Indiana Senate panel waters down vaccine bill, prompting businesses to support it

Indiana Statehouse (IBJ file photo)

Lawmakers in the Indiana Senate on Wednesday morning struck language from the House GOP’s vaccine mandates bill that would have forced employers to accept any religious exemptions without further question.

The Senate Health and Provider Services Committee removed and modified several provisions to water down the controversial House Bill 1001, which would restrict employers’ ability to impose COVID-19 vaccine mandates. The bill passed out of committee by a vote of 8-2 to head to the full Senate.

A notable change would allow employers to accept religious exemptions to the COVID-19 vaccine based on the federal Title VII of the Civil Rights Act, which prohibits employment discrimination based on religion, with latitude for employers to take actions to keep the workplace safe.

The bill, as it passed out of the House, would have forced employers to accept any religious exemption—no questions asked.

Medical exemptions would still have to be accepted, only with a signed note from a doctor, physician’s assistant or advanced practice registered nurse who says the vaccine is medically contraindicated for the employee. And exemptions could be granted for “natural immunity” for employees who had tested positive for COVID-19 within the last three months.

HB 1001 was additionally amended to clarify that it would not apply to health care workers who must comply with the federal vaccine mandate for health care employers that receive Medicare and Medicaid funding. Sports organizations and entertainment venues would also be exempt from the bill to allow vaccine mandates for employees who work closely with the team or entertainer at the venue.

Sen. Mark Messmer, R-Jasper, the bill’s Senate sponsor, said he thought the bill was in a “pretty good spot” following the amendment that he worked on in conjunction with bill author Rep. Matt Lehman, R-Berne.

But its path forward could still be unclear. Lehman said he had concerns about the bill in its new state and will consider the Senate’s changes when it comes back to the House.

The Senate committee hearing marked the third time for public comment on the bill. But all who had testified previously flipped their positions on it because of the significant changes made to the legislation.

Business leaders who were originally opposed to HB 1001 because they said it discouraged employers from requiring the COVID-19 vaccine now testified in favor of the Senate’s version.

Malika Butler, director of public affairs at the Indiana Chamber of Commerce, said the organization is no longer opposed to the bill with the changes made to not restrict employers. The Indy Chamber and the Indiana Manufacturers Association also flipped and testified in favor as well.

“Indiana employers are in the best position of knowing what’s best for the safety of those in their workplace,” Butler said.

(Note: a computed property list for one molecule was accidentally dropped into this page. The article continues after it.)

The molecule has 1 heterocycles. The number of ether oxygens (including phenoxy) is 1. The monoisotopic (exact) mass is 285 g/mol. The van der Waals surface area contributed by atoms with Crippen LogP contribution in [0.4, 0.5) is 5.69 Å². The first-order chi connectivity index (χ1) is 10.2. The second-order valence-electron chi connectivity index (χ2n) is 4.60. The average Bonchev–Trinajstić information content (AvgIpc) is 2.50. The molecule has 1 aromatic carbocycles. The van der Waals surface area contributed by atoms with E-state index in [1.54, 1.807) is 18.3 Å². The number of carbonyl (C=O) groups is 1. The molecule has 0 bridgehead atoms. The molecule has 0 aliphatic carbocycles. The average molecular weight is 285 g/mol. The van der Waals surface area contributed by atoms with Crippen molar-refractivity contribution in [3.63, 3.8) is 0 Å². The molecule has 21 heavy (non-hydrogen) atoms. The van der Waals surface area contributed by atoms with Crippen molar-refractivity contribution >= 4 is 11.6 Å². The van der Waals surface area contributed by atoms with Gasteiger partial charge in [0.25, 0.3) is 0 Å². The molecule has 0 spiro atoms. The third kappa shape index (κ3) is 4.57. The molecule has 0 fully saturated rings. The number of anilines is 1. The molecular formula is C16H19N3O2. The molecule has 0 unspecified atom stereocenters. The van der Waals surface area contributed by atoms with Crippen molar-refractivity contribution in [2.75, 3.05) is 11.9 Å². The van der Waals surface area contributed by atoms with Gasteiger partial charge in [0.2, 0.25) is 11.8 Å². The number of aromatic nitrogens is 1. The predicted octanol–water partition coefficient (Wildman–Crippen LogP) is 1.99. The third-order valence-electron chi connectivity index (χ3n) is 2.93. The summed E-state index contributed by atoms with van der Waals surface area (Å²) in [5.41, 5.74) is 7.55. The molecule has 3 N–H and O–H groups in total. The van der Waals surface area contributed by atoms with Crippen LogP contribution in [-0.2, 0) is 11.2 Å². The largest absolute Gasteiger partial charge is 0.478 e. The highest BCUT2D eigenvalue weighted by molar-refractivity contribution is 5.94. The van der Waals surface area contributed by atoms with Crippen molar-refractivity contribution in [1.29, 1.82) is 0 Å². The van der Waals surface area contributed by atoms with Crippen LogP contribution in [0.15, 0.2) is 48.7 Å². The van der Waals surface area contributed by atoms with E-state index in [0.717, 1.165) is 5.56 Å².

On the other side, several individuals who intended to testify in favor of the bill changed to oppose it because they said keeping employers’ ability to accept religious exemptions in accordance with Title VII was not enough.

Peter Vickery, a violinist with the Indianapolis Symphony Orchestra, said he has been suspended since November because he refused to get vaccinated. He had been following the testing and masking requirements, but his religious exemption request was denied, he said.

He asked lawmakers to vote against the amended HB 1001 because it does not do enough to protect employees.

“The citizens of Indiana need more,” Vickery said. “We need protections against the kind of harsh discrimination I’ve experienced. The federal protections are not enough.”

Other changes included removing all references to unemployment benefits because the Department of Workforce Development said fired unvaccinated employees would still be eligible for benefits without the language, Messmer said. A provision that would have required employers to pay for the cost of weekly COVID-19 testing and apply to receive a reimbursement from the state was removed as well.

Administrative language that would allow Gov. Eric Holcomb to end the public health emergency was also removed because the same language is in Senate Bill 3 that is moving through the House.

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26 thoughts on “Indiana Senate panel waters down vaccine bill, prompting businesses to support it

  1. “Natural immunity” after contracting Covid-19 does not last long. Studies show it begins to diminish after just three months. Protection against infection after being vaccinated last much longer, up to six months, before it begins to decay. The legislation does not take these facts into account.

    1. What is most important is protection against hospitalization and death which natural immunity and vaccinations with contraction do equally.

    2. Brent B. this is an outright lie! Please stop spreading lies! A recent major Danish study published by the Statens Serum Institut in Denmark showed vaccine-induced immunity wanes rapidly, beginning a few weeks after vaccination. And at the five month mark, protection is well below 50%. Natural immunity, by contrast, is robust: a full year after infection, protection is still above 70%.

      Also, from the beloved CDC just a few weeks ago:

      CDC Study: Natural Immunity Provides Significantly More Protection Against COVID Than Vaccination Only